Syria Assad 521.
(photo credit: Reuters)
NEW YORK – As the United Nations Security Council met behind closed doors on
Wednesday for an extensive briefing and deliberations on Syria, the body
grappled with pronounced tensions as pressure to address Syria’s escalation of
violence against its own people mounted.
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After meeting for an hour behind
closed doors, the situation in the Middle East was brought before an open
chamber Wednesday evening. The UN representative of Syria was invited to
participate, as was UN Undersecretary General for Political Affairs, Lynn
Pascoe opened the meeting’s public session by saying he had been
briefed by both confidential and public sources. “They are increasingly calling
for the downfall of the regime, echoing slogans that have been heard elsewhere
in the region,” he said of the Syrian protesters.
Pascoe spoke of Syrian
President Bashar Assad’s efforts to respond to demonstrators, but added that
“despite the promise of reform, the government crackdown intensified
dramatically” – noting that over one hundred people were thought killed over the
Pascoe alluded to the unreliability of news coming from the
region due to the circumstances, but cited reported shortages of food, water and
medicine in the area.
“This could become a major humanitarian issue in
the coming days,” Pascoe said.
The Security Council’s late afternoon
meeting Wednesday was slated to discuss a draft statement from Germany, France,
Portugal and the UK – which would call on Assad to prosecute those behind the
violence against demonstrators, and to exercise restraint.
the body to respond in some way to Syria’s actions against demonstrators was
ramped up by Secretary General Ban Ki-Moon, who issued a statement Tuesday
saying that he is watching events in Syria with “increasingly grave
“I condemn, utterly, the continuing violence against peaceful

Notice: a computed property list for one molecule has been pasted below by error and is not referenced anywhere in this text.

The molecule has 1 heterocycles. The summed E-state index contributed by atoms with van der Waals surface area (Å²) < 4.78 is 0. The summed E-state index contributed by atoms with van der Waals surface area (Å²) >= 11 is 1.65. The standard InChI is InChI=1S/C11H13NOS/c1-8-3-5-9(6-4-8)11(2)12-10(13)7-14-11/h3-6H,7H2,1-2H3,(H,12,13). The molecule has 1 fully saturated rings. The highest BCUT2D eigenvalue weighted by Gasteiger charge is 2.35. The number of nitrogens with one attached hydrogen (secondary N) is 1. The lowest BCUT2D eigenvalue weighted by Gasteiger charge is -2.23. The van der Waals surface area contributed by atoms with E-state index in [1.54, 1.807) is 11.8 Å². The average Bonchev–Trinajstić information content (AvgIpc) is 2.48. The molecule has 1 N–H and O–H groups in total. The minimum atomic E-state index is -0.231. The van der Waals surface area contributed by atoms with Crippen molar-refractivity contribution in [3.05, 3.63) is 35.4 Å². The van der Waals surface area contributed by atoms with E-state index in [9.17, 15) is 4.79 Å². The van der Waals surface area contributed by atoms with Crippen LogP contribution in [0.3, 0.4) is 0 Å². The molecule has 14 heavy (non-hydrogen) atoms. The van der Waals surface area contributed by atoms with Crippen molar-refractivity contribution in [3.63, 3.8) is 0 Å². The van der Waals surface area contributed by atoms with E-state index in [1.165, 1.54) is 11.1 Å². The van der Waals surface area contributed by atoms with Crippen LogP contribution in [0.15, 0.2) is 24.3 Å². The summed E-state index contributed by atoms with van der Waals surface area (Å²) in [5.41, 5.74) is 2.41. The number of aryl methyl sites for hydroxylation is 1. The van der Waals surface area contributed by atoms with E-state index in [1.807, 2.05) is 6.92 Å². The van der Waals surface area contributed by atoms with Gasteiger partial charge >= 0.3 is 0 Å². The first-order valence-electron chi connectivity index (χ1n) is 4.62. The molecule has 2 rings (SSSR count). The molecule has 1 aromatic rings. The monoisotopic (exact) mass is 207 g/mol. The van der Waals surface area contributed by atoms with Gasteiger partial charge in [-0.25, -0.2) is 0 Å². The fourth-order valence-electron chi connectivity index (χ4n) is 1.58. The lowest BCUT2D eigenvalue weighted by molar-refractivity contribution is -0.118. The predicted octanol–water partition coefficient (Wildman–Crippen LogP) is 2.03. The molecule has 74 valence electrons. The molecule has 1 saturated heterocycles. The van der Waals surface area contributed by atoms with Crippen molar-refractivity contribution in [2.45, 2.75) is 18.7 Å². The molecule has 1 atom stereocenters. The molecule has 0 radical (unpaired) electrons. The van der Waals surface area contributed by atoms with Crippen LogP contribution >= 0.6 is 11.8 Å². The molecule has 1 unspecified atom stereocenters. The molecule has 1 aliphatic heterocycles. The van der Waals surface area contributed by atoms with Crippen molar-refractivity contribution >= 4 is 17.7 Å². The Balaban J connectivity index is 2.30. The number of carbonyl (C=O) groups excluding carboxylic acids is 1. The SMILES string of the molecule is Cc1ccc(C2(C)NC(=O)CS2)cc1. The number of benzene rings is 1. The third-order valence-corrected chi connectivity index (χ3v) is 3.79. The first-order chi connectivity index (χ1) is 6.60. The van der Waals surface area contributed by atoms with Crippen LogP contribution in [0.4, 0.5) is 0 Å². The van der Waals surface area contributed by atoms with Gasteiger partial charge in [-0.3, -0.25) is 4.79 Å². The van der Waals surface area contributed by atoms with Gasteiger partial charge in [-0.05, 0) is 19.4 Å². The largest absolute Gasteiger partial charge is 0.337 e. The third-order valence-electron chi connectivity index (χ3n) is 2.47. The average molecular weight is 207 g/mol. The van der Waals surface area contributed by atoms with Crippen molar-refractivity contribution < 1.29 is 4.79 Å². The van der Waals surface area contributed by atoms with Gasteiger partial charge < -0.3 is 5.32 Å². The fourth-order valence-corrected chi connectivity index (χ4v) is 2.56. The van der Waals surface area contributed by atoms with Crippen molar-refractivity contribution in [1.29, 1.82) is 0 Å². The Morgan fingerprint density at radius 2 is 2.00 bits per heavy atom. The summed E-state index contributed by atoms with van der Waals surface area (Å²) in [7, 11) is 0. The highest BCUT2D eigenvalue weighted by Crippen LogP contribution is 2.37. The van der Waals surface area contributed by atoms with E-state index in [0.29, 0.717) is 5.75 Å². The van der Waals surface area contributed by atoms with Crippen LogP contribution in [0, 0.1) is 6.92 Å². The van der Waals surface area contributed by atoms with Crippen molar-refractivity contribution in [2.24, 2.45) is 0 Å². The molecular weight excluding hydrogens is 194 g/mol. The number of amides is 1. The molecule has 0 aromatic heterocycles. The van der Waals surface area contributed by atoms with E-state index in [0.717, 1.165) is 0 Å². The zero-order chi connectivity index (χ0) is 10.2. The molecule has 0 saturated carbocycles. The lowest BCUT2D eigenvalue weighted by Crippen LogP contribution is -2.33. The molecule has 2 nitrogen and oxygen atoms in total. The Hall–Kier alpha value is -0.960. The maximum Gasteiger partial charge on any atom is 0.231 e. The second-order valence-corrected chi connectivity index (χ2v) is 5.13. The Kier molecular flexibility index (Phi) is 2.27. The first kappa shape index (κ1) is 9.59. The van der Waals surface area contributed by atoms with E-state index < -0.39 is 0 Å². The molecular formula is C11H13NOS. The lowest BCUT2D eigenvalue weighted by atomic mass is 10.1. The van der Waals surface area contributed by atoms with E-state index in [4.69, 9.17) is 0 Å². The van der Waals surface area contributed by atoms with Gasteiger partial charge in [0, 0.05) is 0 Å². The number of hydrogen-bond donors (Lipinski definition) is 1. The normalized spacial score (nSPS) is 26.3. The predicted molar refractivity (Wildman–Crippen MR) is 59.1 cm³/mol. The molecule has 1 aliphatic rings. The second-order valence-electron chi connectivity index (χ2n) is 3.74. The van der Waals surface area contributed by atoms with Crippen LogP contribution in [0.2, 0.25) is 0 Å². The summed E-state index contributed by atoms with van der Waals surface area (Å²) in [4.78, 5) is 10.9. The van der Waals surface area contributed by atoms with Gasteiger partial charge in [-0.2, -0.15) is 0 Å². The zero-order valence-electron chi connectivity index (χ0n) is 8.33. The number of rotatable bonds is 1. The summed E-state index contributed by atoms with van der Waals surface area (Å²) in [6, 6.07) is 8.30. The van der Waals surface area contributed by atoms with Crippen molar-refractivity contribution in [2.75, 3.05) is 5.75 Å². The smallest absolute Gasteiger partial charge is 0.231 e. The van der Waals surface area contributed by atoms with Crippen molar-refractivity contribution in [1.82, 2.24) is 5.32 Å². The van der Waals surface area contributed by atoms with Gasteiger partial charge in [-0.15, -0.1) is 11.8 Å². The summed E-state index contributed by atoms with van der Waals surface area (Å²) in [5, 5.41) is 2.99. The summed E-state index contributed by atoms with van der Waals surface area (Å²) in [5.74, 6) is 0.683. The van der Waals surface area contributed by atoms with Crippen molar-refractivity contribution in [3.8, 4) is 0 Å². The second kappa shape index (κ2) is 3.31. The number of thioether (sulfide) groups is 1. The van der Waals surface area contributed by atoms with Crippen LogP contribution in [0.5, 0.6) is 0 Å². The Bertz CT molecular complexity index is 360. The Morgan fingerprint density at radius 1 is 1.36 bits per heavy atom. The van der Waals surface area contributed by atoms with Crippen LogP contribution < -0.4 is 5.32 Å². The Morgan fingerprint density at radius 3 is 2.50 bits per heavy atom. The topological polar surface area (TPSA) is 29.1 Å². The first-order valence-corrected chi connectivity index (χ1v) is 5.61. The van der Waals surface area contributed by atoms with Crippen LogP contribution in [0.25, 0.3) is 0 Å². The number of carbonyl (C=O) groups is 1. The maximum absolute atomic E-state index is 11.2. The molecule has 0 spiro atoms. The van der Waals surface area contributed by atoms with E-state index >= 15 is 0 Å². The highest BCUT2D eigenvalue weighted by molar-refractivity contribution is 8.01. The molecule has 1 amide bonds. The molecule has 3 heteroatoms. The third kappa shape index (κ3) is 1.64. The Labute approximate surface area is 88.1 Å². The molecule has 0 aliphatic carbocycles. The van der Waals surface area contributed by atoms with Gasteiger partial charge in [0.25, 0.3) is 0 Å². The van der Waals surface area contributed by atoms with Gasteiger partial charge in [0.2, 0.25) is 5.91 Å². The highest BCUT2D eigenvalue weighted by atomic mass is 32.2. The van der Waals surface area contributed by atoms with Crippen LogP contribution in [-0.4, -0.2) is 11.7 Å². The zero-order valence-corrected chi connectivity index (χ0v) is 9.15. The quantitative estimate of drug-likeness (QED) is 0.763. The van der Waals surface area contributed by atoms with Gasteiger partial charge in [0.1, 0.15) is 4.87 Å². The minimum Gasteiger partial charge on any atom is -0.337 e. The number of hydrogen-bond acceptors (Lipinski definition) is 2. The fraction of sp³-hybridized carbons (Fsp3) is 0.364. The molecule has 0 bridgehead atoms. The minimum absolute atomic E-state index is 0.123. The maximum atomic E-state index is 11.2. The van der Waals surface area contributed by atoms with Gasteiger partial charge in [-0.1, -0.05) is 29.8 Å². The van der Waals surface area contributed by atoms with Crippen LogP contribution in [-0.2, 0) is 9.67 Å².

demonstrators – most particularly the use of tanks and live fire that have
killed and injured hundreds of people,” Ban said. “It goes without saying that
Syrian authorities have an obligation to protect civilians and respect
international human rights.
“That includes the right to free expression
and peaceful assembly. The High Commissioner for Human Rights and I agree: There
should be an independent, transparent and effective investigation. I remain
convinced that only an inclusive dialogue and genuine reform can address the
legitimate aspirations of the Syrian people and restore peace and social order,”
Calling the violence used by Syria’s government against
its own people “abhorrent and deplorable,” US Ambassador to the UN Susan Rice
said Tuesday night that the US condemns Syria’s violence “in the strongest
“The outrageous use of violence to quell protests must come to an
end – and now,” Rice said. “The Syrian Government’s actions to repeal the
decade’s old emergency law and allow for peaceful demonstrations were clearly
not serious given the continued violent repression against
Rice said the US, among others, is currently pursuing a
range of policy options – including, but not limited to, sanctions.
the Security Council’s European members continue to push the body to adopt the
statement condemning Syria’s violence toward protesters, they are expected to
face opposition from Lebanon, China and Russia.
Russia and China view
Syria’s protests as an internal matter that should be handled
Meanwhile, China’s ambassador to the UN, Li Baodong, has
called for a “political solution” to end the crisis.
Lebanon is a
long-time ally of Syria, and is expected to vote against any condemnation of
Russia in particular has evinced signs of fatigue regarding Middle
East actions, and has expressed apprehension about air raids on Libya, and
similar future Middle East scenarios.
“The Syrian people’s call for
freedom of expression, association, peaceful assembly and to choose their
leaders freely must be heard,” Rice said. “We strongly oppose the Syrian
government’s treatment of its citizens and we continue to oppose its continued
destabilizing behavior more generally – including support for terrorism and
Rice characterized it as “disingenuous” for Syria to
blame outsiders for its unrest, while simultaneously seeking Iranian assistance
in repressing its citizens.
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